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Publishing courses

Publishing involves making information (books, magazines and digital content) available to the public. Bear in mind publishing is a business and on a publishing degree you will learn how books and magazines are designed and produced to budget and marketed for sale - as well as learning writing and editing skills. There are a few focused publishing degrees to choose, or you can combine publishing with creative writing or English.

Studying publishing at university

Example course modules

  • History of publishing
  • Introduction to digital publishing
  • Editorial process
  • Print and society
  • The creation and editing of text for publication
  • Developing digital publishing
  • Acquisitions, rights and production
  • Legal and ethical aspects of publishing
  • Cultural and international influences on publishing
  • Introduction to editorial functions

Teaching hours / week

Average for this subject


Average for all subjects

The time you'll spend in lectures and seminars each week will vary from university to university, so use this as a guide.

More on studying and contact hours at uni

Who studies this subject

  • Female : 80%
    Male : 20%
  • Mature : 15%
    School leaver : 85%
  • Full-time : 98%
    Part-time : 2%

What you need to get on a course

Subjects you need

A-levels (or equivalent) usually required

  • No Specific Requirements

Useful to have

  • English

Application checklist

Here's a guide to what to expect from the application process - also check individual university entry requirements, as these may differ.

  • January application
  • October application
  • Personal statement
  • Portfolio
  • Interview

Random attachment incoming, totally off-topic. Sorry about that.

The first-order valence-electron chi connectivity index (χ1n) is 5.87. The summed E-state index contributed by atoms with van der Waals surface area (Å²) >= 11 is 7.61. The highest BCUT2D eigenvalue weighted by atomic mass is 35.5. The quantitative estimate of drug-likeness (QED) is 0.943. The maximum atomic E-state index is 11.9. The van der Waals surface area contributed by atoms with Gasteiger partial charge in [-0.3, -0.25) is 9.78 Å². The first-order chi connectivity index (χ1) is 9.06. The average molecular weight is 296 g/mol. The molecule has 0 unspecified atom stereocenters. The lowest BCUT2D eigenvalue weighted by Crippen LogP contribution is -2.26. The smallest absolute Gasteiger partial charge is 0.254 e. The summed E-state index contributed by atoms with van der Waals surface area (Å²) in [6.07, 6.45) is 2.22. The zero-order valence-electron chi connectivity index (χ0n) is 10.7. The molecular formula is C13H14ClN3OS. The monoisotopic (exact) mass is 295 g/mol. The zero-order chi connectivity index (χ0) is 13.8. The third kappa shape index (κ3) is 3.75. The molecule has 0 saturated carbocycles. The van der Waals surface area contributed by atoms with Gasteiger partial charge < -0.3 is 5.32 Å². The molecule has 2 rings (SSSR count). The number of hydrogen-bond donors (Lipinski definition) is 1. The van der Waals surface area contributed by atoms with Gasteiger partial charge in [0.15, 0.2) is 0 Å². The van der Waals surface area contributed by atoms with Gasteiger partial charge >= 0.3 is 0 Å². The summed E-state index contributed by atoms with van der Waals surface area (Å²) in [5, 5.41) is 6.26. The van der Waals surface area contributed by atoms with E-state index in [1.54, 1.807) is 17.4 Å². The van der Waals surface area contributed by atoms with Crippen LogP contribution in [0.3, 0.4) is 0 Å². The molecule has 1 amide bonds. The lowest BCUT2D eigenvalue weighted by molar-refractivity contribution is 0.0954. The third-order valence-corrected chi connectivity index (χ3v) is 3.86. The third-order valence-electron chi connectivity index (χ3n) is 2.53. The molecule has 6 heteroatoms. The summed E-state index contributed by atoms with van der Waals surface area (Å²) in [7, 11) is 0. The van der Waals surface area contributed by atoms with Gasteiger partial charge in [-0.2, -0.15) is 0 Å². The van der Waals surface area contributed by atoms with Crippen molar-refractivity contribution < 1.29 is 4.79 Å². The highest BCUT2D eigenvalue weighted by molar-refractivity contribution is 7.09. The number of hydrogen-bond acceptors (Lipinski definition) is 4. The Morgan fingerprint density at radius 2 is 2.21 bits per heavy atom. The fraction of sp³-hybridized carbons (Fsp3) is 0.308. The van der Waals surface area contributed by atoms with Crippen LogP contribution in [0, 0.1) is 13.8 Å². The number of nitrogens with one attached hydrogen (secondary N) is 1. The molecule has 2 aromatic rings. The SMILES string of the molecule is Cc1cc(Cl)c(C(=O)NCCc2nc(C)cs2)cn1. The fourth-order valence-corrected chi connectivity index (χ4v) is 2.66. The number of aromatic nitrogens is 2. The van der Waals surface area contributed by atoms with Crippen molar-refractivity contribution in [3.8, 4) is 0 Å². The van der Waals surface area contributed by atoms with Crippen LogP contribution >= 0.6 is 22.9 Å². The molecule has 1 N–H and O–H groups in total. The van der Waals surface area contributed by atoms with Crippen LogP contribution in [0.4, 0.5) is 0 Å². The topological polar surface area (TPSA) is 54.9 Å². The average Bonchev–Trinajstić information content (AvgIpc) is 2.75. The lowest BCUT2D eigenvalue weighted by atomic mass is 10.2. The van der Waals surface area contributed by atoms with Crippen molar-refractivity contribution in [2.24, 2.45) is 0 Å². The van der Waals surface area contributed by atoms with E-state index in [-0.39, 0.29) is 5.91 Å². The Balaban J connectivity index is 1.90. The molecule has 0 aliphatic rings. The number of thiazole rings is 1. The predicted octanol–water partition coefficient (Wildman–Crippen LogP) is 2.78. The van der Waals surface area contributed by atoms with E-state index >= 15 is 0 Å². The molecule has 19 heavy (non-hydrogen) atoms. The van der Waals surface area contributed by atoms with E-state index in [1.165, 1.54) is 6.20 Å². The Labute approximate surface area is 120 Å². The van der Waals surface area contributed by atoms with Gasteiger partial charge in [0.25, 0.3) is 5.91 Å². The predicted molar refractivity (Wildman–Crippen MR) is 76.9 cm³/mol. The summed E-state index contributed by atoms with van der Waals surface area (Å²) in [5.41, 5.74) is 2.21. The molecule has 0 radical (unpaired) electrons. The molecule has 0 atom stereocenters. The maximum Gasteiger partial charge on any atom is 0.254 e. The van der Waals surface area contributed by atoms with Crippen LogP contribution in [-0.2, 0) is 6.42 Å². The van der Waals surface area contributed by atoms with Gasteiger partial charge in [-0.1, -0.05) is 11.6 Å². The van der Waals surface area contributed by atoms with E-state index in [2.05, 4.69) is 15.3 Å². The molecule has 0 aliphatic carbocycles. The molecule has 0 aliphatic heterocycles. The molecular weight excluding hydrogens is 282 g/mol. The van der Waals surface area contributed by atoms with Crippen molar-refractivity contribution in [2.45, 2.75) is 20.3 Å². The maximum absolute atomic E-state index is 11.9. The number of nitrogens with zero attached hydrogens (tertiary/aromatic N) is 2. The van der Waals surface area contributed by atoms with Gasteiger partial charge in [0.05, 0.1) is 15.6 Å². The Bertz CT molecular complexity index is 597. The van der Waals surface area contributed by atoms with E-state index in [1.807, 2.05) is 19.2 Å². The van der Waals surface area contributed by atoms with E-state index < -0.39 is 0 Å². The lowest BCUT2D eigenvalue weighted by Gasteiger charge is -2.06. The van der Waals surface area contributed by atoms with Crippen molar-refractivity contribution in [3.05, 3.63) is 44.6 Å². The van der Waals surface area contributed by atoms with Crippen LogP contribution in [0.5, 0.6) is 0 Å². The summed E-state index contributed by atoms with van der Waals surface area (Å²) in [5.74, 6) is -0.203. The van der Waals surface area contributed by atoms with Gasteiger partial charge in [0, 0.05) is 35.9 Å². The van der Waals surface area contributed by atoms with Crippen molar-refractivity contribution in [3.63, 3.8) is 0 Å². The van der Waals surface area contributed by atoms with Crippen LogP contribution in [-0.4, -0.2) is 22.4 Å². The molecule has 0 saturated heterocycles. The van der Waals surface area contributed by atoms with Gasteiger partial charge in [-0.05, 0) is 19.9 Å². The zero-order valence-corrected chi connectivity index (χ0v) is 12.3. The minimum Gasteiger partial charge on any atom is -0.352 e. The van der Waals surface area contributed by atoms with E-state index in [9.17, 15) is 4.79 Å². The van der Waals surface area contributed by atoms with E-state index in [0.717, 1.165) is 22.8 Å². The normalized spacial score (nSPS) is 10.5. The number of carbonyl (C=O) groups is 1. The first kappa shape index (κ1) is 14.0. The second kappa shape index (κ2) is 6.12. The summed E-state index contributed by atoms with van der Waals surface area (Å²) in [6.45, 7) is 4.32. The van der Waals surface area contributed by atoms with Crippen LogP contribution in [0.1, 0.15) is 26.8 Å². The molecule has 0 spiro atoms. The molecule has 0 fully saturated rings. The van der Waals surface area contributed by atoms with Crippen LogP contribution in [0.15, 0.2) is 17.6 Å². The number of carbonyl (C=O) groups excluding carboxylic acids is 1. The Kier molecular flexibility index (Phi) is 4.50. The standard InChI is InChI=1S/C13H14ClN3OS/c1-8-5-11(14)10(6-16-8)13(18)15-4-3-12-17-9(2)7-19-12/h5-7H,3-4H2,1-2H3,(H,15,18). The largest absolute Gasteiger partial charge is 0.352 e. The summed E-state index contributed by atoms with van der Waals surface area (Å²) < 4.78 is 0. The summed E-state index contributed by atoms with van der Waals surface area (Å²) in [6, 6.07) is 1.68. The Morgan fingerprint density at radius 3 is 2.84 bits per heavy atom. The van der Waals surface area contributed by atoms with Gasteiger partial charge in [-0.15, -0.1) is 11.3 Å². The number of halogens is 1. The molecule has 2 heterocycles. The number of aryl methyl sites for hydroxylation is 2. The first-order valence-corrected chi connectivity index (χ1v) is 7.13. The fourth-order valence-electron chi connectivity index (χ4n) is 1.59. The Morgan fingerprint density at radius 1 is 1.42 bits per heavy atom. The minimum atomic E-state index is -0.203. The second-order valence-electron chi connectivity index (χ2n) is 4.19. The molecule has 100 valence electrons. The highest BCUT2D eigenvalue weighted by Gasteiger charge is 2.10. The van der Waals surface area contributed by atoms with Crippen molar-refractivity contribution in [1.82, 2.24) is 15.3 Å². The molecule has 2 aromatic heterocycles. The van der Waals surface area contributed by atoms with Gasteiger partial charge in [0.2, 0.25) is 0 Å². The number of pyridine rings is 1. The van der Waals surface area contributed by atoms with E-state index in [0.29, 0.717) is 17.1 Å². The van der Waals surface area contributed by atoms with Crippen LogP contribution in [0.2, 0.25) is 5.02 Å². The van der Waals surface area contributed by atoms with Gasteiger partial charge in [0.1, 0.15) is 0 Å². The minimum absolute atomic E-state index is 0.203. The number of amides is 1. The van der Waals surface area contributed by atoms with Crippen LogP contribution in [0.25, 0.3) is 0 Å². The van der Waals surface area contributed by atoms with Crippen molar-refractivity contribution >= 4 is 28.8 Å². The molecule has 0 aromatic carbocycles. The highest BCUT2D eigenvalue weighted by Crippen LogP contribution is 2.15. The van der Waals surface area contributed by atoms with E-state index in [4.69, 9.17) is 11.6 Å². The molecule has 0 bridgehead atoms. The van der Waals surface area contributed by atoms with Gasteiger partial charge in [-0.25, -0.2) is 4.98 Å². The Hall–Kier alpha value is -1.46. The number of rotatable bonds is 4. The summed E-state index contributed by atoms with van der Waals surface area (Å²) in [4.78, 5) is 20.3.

• Entry test
  • Work experience
  • Audition

Personal statement advice

Your personal statement is a core part of your university application, and getting it just right takes time. Before you start work on yours, take a look at our five quick tips on writing a personal statement. We'll help you past that writer's block!

Career prospects

Sources: HECSU & KIS
More common at Masters level than as a first degree, not a lot of undergraduates take this subject. Sought-after editorial roles in the publishing industry are far more likely to go to Masters graduates, so if that’s what you want to do, then consider postgraduate study carefully. It's a good idea to chat to tutors on open days to find out what previous graduates have gone on to do.
Professional and accrediting bodies:

Six months after graduating

Typical graduate job areas
  • Sales, marketing and related associate professionals

Longer term career paths

Jobs where this degree is useful

  • Marketing executive
  • Desktop publisher
  • Publications editor

Other real-life job examples

  • Public relations officer
  • Web designer
  • Commercial artist

What employers like about this subject

A degree in publishing will help you to learn subject-specific skills in editorial, production and design, marketing, and management, as well as in understanding publishing as a business and how it is changing in modern society. Useful transferable skills you can expect to develop include teamwork, entrepreneurship and business focus, creativity, the ability to work flexibly, presentation and critical research skills. Publishing is the most common industry for publishing graduates - not a surprise - but last year they also got jobs in advertising, management consultancy, retail, recruitment and the creative arts.